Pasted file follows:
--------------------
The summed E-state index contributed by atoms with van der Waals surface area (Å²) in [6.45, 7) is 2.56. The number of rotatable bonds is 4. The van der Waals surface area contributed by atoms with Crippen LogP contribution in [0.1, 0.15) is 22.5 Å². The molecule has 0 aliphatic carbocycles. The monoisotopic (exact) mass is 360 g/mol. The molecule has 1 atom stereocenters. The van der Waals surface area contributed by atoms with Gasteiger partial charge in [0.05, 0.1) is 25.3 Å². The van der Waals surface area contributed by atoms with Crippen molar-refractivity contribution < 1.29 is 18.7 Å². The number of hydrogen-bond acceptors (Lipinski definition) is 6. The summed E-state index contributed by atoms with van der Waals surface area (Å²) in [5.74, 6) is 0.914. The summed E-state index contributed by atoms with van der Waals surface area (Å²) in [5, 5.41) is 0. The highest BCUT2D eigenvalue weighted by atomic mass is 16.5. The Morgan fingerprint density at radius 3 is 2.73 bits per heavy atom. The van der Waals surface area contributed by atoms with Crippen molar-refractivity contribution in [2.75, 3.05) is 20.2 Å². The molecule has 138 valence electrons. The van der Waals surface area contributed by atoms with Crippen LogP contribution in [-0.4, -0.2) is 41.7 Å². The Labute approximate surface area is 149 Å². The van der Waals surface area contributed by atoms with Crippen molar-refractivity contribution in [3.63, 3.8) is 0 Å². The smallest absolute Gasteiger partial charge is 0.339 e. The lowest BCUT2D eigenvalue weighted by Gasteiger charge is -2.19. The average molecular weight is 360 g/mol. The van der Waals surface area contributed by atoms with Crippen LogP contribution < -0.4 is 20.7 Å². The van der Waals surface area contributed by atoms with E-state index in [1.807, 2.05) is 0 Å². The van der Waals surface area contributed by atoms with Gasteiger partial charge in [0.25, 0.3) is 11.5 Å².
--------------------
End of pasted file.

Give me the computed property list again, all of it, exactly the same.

The summed E-state index contributed by atoms with van der Waals surface area (Å²) in [6.45, 7) is 2.56. The number of rotatable bonds is 4. The van der Waals surface area contributed by atoms with Crippen LogP contribution in [0.1, 0.15) is 22.5 Å². The molecule has 0 aliphatic carbocycles. The monoisotopic (exact) mass is 360 g/mol. The molecule has 1 atom stereocenters. The van der Waals surface area contributed by atoms with Gasteiger partial charge in [0.05, 0.1) is 25.3 Å². The van der Waals surface area contributed by atoms with Crippen molar-refractivity contribution < 1.29 is 18.7 Å². The number of hydrogen-bond acceptors (Lipinski definition) is 6. The summed E-state index contributed by atoms with van der Waals surface area (Å²) in [5.74, 6) is 0.914. The summed E-state index contributed by atoms with van der Waals surface area (Å²) in [5, 5.41) is 0. The highest BCUT2D eigenvalue weighted by atomic mass is 16.5. The Morgan fingerprint density at radius 3 is 2.73 bits per heavy atom. The van der Waals surface area contributed by atoms with Crippen molar-refractivity contribution in [2.75, 3.05) is 20.2 Å². The molecule has 138 valence electrons. The van der Waals surface area contributed by atoms with Crippen LogP contribution in [-0.4, -0.2) is 41.7 Å². The Labute approximate surface area is 149 Å². The van der Waals surface area contributed by atoms with Crippen molar-refractivity contribution in [3.63, 3.8) is 0 Å². The smallest absolute Gasteiger partial charge is 0.339 e. The lowest BCUT2D eigenvalue weighted by Gasteiger charge is -2.19. The average molecular weight is 360 g/mol. The van der Waals surface area contributed by atoms with Crippen LogP contribution < -0.4 is 20.7 Å². The van der Waals surface area contributed by atoms with E-state index in [1.807, 2.05) is 0 Å². The van der Waals surface area contributed by atoms with Gasteiger partial charge in [0.25, 0.3) is 11.5 Å².